Here is how we make compost as a family at home. We simply cut up the bottom of a bin and made it its lid. We removed the actual lid and that larger side of the bin became totally accessible to the ground. We put that open end (originally the top of the bin) on one of our garden beds (meaning we have already covered the bottom with soil/dirt like recommended above). And then basically, we started adding our greens and browns to it as well as adding some soil at times and turning it over and airing it out at times. Don't forget, if your container is deep, you should make some holes on the body of it since it is essential for air circulation. It works really well for us because we are interested in organic gardening as much as possible and also we have so much food scrap from home cooking and the high consumption levels of fresh produce at home that we are glad to recycle whatever we have got whenever possible. It is good for us, our children (they will hopefully learn it and carry it on), our garden, good for our environment...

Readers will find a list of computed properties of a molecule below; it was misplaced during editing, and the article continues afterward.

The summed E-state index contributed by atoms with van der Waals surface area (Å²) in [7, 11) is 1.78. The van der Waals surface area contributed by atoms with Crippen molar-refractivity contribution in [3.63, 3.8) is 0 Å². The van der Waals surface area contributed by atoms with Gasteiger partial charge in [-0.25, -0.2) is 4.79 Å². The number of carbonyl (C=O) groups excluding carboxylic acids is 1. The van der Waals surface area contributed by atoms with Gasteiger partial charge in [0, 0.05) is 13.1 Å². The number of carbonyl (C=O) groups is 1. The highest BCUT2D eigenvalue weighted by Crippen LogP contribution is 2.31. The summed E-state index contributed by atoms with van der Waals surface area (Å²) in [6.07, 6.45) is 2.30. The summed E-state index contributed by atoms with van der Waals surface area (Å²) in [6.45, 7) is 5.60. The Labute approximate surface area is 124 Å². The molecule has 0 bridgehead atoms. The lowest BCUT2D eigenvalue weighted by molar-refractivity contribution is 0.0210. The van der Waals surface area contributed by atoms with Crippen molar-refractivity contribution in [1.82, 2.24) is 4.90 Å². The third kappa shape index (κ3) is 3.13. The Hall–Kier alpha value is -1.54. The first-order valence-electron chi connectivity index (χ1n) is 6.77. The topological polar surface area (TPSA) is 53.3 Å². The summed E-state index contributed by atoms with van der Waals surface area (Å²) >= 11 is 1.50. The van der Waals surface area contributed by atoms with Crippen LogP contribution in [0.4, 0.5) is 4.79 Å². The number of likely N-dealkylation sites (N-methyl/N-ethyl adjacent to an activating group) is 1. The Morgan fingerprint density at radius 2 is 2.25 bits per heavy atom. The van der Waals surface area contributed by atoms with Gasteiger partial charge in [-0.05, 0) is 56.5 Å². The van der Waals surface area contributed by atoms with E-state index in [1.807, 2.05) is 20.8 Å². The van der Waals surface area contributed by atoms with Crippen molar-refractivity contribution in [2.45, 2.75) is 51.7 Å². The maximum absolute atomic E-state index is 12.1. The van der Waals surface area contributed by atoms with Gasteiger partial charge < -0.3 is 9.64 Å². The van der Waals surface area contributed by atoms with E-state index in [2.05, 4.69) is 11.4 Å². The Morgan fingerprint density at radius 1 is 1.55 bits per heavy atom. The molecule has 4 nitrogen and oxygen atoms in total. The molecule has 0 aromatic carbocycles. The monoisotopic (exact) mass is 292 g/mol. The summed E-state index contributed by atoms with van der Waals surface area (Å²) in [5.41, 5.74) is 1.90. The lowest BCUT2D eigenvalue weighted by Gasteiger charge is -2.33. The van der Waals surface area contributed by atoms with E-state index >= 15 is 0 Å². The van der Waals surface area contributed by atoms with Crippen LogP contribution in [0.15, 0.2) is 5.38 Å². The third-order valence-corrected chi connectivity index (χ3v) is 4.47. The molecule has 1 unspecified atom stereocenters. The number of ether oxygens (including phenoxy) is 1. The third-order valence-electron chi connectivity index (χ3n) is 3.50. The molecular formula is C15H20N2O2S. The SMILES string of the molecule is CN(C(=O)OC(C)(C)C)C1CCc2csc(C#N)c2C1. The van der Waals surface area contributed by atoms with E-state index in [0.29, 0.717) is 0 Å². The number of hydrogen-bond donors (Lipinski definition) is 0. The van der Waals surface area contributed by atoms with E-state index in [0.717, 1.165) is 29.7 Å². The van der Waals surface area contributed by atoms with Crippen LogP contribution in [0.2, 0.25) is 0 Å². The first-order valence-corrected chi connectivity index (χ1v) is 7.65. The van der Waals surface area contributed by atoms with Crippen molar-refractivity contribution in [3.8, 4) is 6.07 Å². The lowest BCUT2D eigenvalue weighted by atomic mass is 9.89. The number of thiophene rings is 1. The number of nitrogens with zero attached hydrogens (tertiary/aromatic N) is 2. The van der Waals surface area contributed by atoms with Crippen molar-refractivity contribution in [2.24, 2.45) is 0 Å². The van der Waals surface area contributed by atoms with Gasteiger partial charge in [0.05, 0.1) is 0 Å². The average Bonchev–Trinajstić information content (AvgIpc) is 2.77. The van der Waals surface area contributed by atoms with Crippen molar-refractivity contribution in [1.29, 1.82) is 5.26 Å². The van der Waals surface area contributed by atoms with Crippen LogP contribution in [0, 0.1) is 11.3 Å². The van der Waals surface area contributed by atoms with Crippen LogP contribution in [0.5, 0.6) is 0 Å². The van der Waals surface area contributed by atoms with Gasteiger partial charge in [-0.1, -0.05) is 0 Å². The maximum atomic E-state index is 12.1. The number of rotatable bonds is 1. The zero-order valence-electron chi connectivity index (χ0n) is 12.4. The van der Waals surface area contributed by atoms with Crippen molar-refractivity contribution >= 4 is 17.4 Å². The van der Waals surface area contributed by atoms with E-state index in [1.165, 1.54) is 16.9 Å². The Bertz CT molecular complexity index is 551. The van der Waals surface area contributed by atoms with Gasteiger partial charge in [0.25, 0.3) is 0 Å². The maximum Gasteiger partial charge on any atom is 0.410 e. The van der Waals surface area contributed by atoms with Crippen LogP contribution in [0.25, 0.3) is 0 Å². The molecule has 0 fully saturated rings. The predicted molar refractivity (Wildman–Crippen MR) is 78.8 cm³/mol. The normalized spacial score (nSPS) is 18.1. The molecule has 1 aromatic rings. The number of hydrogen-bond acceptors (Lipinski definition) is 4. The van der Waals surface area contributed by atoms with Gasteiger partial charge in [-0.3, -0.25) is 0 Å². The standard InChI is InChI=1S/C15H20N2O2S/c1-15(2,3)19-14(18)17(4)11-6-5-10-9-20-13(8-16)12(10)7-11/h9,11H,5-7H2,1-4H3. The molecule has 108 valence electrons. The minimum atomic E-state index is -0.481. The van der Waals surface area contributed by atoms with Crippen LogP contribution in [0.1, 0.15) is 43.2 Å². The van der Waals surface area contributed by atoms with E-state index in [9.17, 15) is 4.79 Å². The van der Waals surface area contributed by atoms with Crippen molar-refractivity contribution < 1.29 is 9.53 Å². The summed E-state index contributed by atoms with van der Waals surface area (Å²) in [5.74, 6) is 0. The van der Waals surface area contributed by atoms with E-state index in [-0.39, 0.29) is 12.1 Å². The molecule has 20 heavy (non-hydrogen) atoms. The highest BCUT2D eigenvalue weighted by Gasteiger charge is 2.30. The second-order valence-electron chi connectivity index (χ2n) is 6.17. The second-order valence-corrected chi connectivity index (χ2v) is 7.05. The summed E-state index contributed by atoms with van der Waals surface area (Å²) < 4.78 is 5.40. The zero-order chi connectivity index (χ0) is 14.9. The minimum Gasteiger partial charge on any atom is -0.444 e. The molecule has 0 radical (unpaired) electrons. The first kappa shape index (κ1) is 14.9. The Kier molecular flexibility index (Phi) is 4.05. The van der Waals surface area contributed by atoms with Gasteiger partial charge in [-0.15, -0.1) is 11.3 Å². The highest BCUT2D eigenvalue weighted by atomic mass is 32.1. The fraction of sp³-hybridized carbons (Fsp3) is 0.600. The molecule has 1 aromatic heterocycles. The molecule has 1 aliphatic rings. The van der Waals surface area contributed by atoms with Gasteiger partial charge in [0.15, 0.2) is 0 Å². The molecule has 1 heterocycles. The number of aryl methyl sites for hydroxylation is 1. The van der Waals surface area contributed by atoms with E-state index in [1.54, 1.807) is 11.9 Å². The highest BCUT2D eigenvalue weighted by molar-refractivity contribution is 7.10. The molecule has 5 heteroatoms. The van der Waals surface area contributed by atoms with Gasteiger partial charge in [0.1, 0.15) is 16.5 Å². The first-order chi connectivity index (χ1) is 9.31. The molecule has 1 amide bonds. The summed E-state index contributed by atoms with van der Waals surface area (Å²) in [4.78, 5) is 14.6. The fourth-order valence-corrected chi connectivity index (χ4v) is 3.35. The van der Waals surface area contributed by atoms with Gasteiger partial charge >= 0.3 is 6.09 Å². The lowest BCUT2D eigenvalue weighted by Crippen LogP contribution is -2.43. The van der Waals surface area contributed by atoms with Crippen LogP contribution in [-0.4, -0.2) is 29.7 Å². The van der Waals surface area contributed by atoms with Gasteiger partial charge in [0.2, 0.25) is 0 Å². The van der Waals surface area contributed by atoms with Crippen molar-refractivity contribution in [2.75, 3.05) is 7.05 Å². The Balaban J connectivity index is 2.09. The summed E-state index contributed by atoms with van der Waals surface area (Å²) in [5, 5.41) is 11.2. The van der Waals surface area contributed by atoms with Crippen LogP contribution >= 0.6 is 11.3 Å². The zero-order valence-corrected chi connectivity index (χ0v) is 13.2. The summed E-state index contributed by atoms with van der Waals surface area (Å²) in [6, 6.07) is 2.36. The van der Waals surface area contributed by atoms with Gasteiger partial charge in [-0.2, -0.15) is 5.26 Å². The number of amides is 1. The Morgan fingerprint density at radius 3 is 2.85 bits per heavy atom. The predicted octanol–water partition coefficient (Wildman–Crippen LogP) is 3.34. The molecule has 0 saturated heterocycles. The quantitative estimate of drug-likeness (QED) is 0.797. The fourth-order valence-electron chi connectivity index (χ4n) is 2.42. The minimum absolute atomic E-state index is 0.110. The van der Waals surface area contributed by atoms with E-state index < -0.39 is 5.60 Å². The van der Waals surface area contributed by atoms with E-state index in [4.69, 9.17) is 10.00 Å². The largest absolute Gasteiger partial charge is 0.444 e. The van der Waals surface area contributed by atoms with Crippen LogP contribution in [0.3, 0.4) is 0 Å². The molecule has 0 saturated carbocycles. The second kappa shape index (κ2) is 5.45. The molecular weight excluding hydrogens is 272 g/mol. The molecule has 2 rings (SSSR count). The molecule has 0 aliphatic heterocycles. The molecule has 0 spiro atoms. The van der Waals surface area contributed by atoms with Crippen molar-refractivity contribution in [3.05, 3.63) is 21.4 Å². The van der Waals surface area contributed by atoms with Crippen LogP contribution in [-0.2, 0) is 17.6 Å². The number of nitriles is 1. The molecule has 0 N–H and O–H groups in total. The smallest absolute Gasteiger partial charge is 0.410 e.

I hope this was helpful for many of you out there.

Have a helpful day!

Thursday, 8 December 2011


I had to share with you a few of many funny memories that I have had the luxury of having while spending most of my days and times with my two gorgeous children.

Yesterday, this is exactly what happened. I left Miss Junior on the floor of our living room and went to my bedroom to get some work done. Mr. Junior got up from his afternoon nap and started crying in the hallway because he couldn't see me in the living room where he likes to see me when he wakes up. I went next to him, talked to him etc but he said that he didn't want to stop yet and 'wanted' to cry more. So, I respected his wishes and went back to my work in the other room. As he was loudly crying, Miss Junior must have felt the negative vibe too and she started crying as well. Then, Mr. Junior stopped crying, went to Miss Junior, told her with a much softer voice exactly this: "shhh... You don't cry, I cry"and then quietly went back to the hallway and started crying once again! I thought it was hilarious! It actually didn't end there. I took both of them and put them in each lap where I tried to calm them down, gave them cuddles etc. They kept going for a while but the funny side of it was that they looked at one other's eyes as they cried. As they looked at each other, they cried even more.